The government of Nepal is all set to ascertain the height of Mount Everest given speculations that it could have changed following the devastating earthquake that hit the country in 2015.
The Department of Survey has started measurement work, which could take nearly two years to complete. The first measurement of Everest conducted in 1856 put the height at 8,848m. The latest work would not only measure the mountain's actual height but would also throw light on the impact of climate change on the peak.
The total cost of the task is expected to touch 140m Nepali rupees ($1.35m, £1m).
"We will involve international experts, scientists and others who are experienced in high altitude measurements. We will take technical support from International Association of Geodesy, a trusted and credible organisation in measurement," Ganesh Prasad Bhatta, director general of the Survey Department, told the Kathmandu Post.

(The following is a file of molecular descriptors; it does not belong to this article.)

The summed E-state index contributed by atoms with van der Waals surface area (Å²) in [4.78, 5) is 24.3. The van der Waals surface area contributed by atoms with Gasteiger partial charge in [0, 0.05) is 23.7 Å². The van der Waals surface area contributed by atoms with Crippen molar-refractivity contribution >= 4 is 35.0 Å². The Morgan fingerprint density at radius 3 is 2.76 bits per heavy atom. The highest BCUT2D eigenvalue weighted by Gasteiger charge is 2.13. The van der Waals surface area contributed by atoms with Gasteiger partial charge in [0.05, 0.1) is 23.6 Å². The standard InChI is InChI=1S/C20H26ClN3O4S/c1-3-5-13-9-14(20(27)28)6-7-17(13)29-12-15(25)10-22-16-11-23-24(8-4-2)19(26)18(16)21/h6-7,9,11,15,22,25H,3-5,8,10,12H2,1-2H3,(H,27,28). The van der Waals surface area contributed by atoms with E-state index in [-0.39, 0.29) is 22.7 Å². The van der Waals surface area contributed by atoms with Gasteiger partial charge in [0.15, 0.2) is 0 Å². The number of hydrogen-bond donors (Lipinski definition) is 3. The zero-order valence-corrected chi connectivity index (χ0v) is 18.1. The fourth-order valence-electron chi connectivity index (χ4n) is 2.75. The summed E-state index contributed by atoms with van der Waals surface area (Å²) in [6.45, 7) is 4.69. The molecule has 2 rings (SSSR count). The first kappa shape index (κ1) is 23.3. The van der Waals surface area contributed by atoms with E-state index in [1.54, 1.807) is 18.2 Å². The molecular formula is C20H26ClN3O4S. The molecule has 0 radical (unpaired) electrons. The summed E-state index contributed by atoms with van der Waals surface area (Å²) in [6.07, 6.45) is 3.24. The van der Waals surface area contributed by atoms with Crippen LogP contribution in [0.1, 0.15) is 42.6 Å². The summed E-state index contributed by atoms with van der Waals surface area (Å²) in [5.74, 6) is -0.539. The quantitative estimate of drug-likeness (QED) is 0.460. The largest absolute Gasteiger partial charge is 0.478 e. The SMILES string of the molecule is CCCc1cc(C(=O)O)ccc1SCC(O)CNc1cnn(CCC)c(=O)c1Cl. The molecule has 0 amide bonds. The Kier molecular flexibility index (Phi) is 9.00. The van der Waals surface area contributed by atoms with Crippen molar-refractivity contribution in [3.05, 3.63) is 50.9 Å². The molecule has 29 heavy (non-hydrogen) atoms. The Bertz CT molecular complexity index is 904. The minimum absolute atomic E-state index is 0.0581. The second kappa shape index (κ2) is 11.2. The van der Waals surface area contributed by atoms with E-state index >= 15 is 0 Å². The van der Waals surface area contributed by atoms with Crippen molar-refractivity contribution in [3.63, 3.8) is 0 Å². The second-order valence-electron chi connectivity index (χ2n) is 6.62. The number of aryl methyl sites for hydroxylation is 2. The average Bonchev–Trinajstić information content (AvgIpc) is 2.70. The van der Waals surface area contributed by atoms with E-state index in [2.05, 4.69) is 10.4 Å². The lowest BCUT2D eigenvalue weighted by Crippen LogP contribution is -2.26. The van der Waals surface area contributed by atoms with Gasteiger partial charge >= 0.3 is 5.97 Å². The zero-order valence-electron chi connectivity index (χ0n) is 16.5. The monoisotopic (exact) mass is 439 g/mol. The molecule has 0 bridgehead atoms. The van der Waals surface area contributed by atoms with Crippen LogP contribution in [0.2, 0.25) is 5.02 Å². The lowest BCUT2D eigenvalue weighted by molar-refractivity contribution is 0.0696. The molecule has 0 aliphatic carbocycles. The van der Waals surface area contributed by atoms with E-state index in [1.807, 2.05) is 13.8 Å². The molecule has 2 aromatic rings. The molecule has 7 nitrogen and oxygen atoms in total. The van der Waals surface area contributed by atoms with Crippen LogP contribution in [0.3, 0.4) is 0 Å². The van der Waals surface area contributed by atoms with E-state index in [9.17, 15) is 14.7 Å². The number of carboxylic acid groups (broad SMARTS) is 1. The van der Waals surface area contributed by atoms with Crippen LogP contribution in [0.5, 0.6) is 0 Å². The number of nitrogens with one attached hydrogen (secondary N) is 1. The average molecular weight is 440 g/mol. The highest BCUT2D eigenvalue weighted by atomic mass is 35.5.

Nepalese technicians will complete the task from three locations around the mountain and dozens of Sherpas have been trained on measurement taking at high altitudes.
Earlier this week, the Survey of India had also announced its intention to measure the Everest and ascertain whether the deadly 2015 earthquake had really had an impact on the mountain's height.
The development comes after a controversy erupted regarding the mountain's popular Hillary Step – a famous rock face located near the summit.
A British mountaineer had claimed in May that the famous step had been destroyed in the aftermath of the Nepal earthquake. However, his claim was immediately refuted by Nepali climbers who said the step was "intact, except that there's lots more snow on it so the rock portion is not easily visible".